You can also get the “quick cook” polenta dish which is pre-cooked, so instead of the conventional 40 minutes of preparation, it can be made in only 5 minutes. This version of polenta is sold in large tubes but can be sliced into smaller portions for even faster cooking, or melted on top of the stove into a thick, creamy paste.

Masa and Hominy

Hominy and Masa Harina are signature types of cornmeal whereby the kernels are soaked in lime water or lye before being sun-dried and grounded. Dipping them in lye helps remove the bran and also makes niacin more digestible. Some common recipes that use this form of cornmeal are Corn Tortillas and Hominy Posole.


Grits are a Southern dish made from coarse white cornmeal. This dish is prepared in a similar manner as polenta, but you can also purchase instant grits from stores which takes a much shorter time to prepare. Some of the most popular grits recipes include Southwestern Style Grits and Smoky Pumpkin Grits.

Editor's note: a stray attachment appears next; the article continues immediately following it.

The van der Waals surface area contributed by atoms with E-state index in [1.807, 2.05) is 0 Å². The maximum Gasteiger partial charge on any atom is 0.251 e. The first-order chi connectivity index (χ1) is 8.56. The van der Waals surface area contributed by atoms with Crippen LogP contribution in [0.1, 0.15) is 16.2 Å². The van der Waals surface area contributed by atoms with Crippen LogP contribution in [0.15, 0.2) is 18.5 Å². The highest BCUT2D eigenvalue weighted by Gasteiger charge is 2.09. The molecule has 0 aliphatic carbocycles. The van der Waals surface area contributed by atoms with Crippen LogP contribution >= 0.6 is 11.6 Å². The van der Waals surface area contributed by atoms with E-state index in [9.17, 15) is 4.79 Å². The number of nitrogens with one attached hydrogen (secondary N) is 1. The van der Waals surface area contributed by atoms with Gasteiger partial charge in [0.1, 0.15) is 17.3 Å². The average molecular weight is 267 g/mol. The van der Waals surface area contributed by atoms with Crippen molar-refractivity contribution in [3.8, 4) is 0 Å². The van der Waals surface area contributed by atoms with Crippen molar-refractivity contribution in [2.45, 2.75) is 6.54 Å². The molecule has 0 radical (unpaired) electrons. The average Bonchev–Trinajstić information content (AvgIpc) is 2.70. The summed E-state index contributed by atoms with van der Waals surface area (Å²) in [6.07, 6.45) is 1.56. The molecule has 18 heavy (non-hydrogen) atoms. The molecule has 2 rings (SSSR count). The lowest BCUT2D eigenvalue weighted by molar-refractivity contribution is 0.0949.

Generally, there are many uses for cornmeal and unless a recipe particularly specifies which type of cornmeal to include in your meal, you are free to apply the medium grind version as an all-purpose ingredient. Cornmeal has been used by southerners for ages in preparing cornbread and its history dates back to the age of Native Americans.

Cornmeal for Breakfast

Mix cornmeal with water and cook as an easy way of preparing a nutritious breakfast. You can also drizzle the cooked cornmeal with honey and spread chopped nuts over it to add some fiber, vitamin E and protein to the dish. To make it even more savory, stir in some sun-dried tomatoes and grilled red bell peppers. You are also free to replace the typical breadcrumbs for eggplant parmesan with cornmeal which is a great option for those who want to live gluten-free.


So is cornmeal gluten-free? Yes, it is. However, people with digestive problems can sometimes have issues digesting corn, so be aware of that before consuming it.